Turkey rolls out action plan for urban transformation
Cities are set for a major renewal as the government unveiled an Urban Transformation Plan Thursday to demolish old buildings at high risk of collapse and to change the facades of downtown areas
The Ministry of Environment and Urbanization launched an ambitious action plan yesterday for an overhaul of cities. The Urban Transformation Action Plan aims to demolish risky old buildings and replace them with sustainable living spaces and improve downtown areas as well as historical sites. It will also resettle industrial sites near heavily populated areas.
The plan was unveiled by Environment and Urbanization Minister Murat Kurum, who said at a press conference that they drafted a strategy paper for the plan, "a kind of constitution for the cities' transformation." Every city will have their own set of rules peculiar to that city, Kurum highlighted.
As land is becoming scarce and worries remain concerning possible major disasters in the country that sits on several active fault lines, Turkey undertook an ambitious urban transformation project earlier, but this is the first time that such a massive transformation policy is being implemented.
Kurum summed up the action plan's four steps: transformation of buildings and spaces under the risk of earthquakes, transformation of areas under the risk of floods and landslides, transformation of historic downtowns and squares, and moving of industrial areas and their transformation.
Under the action plan, a strategy paper is being drafted, and the government already set out principles for transformation with instructions for municipalities.
Kurum said transformation projects would be determined based on each city's cultural and traditional texture, and new housing developments will be built under these guidelines based on several factors, including risks to public expectations, financial analysis, environmental concerns, housing and business needs. He said they also prepared a transformation guide outlining duties of every actor in the plan, including the ministry, the housing authority TOKİ, development banks, local administrations, citizens and investors.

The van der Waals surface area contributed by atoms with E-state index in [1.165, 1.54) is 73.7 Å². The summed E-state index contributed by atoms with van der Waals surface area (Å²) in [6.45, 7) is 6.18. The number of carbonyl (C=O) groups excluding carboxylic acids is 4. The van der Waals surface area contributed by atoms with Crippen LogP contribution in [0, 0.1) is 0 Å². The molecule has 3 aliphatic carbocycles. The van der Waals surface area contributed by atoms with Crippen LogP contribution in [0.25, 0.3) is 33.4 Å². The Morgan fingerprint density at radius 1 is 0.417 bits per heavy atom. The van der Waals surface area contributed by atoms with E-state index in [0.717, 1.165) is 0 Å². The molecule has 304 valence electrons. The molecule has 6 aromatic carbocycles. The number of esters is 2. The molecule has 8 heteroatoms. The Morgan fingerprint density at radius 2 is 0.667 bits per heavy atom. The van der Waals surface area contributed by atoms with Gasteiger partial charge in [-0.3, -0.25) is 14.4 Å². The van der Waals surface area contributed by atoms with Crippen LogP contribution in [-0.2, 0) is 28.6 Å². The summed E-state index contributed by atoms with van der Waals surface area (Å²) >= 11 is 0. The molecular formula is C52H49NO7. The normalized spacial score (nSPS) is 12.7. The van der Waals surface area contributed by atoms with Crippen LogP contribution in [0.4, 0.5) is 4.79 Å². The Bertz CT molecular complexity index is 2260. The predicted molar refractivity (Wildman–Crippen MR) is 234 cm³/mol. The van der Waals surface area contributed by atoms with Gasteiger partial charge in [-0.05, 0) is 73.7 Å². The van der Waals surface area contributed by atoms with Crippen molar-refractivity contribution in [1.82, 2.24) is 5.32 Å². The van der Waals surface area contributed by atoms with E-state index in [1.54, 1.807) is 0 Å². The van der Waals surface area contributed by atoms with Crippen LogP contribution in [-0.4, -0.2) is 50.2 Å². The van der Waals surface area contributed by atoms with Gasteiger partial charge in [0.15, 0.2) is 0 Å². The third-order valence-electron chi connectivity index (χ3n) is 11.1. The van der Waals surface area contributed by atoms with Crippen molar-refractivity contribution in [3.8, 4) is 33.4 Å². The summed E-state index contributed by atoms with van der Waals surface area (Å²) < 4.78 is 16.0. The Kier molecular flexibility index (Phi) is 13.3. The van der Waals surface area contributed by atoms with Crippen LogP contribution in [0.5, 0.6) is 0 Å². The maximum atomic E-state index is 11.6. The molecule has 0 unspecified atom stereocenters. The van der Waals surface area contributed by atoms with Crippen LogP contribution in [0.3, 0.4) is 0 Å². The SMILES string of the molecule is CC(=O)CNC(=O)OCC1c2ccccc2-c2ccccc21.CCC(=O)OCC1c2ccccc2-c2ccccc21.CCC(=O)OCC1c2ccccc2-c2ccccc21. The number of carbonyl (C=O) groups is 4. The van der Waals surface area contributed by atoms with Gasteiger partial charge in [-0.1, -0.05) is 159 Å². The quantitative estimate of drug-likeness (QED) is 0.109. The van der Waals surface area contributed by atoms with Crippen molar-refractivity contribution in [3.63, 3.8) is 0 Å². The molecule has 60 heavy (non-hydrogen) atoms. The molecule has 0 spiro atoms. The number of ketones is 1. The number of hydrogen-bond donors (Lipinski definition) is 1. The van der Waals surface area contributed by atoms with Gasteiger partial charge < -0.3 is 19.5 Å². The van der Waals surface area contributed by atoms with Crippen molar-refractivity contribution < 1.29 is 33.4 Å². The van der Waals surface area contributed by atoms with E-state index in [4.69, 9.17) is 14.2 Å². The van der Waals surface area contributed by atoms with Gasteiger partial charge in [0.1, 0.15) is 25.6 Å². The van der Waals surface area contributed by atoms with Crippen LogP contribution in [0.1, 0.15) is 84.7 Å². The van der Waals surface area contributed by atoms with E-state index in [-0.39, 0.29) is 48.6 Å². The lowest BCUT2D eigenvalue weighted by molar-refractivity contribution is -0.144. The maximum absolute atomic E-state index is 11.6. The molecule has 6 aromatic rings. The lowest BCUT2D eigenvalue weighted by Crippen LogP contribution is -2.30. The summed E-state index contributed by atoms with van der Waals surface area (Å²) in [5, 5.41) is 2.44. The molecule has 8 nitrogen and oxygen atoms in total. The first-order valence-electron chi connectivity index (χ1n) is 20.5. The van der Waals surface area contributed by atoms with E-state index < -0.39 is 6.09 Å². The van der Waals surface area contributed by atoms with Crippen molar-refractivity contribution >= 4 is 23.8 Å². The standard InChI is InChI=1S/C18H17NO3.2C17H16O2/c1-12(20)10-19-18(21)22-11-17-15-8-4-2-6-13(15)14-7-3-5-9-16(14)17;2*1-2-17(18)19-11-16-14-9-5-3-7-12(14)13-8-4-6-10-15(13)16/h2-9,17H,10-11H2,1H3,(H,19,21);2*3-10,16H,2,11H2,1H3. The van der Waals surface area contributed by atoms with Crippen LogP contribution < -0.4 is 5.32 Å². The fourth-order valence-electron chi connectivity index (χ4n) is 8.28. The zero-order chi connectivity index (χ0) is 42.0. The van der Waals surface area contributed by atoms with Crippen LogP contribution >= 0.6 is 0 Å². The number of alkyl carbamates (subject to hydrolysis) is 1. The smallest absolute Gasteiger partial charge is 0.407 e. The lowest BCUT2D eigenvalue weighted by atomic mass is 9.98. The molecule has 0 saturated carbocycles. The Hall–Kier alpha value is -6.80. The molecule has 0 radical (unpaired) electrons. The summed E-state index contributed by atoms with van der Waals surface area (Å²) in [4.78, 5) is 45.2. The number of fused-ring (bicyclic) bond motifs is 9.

The minister said 1.5 million housing units - apartment flats, single-story houses, et cetera - will be transformed within the next five years, noting that those included structures in need of immediate transformation among the 6.7 million housing units that will be transformed.
Under the plan, at least 300,000 units will be demolished and replaced with new ones in five years, including 100,000 in Istanbul, the country's most populated city. Kurum pointed out that they launched tenders for transformation projects for 152,000 housing units so far, and they have already handed over 115,000 "transformed" units to their owners.
For Istanbul, Kurum said they would build 60,000 "backup" housing units to accommodate people whose houses will undergo transformations and plan to launch the construction of 8,000 of them by the end of year.
On the demolition of risky buildings that have a high risk of collapse in natural disasters or were illegally built, Kurum pledged all types of buildings not complying with current regulations in 81 provinces will be demolished. "90% of casualties in disasters, from 1923 to 2016, stemmed from earthquakes, and the rest were from landslides and floods. Floods and landslides in the past two years unfortunately increased the death toll. The main cause of casualties are increasing rainfall linked to climate change and poorly built buildings near riverbeds. We already announced a climate change action plan for the Black Sea region [one of the regions with high flood and landslide risk] and determined buildings at risk during floods. We decided to build 15,000 new housing units in the region. Similar actions for other regions that will be affected by climate change will be taken," Kurum pledged.
Another leg of the action plan involved improvement of historic downtown areas and squares and restoring their historical identity. Kurum said this leg of the plan also involves an overall ban on illegal buildings in natural and cultural areas, in highlands, villages and beaches. "We have hundreds of historic city centers and in all these areas, we are cooperating with municipalities to beautify streets, to renew the facades of buildings and to improve landscaping," the minister stated.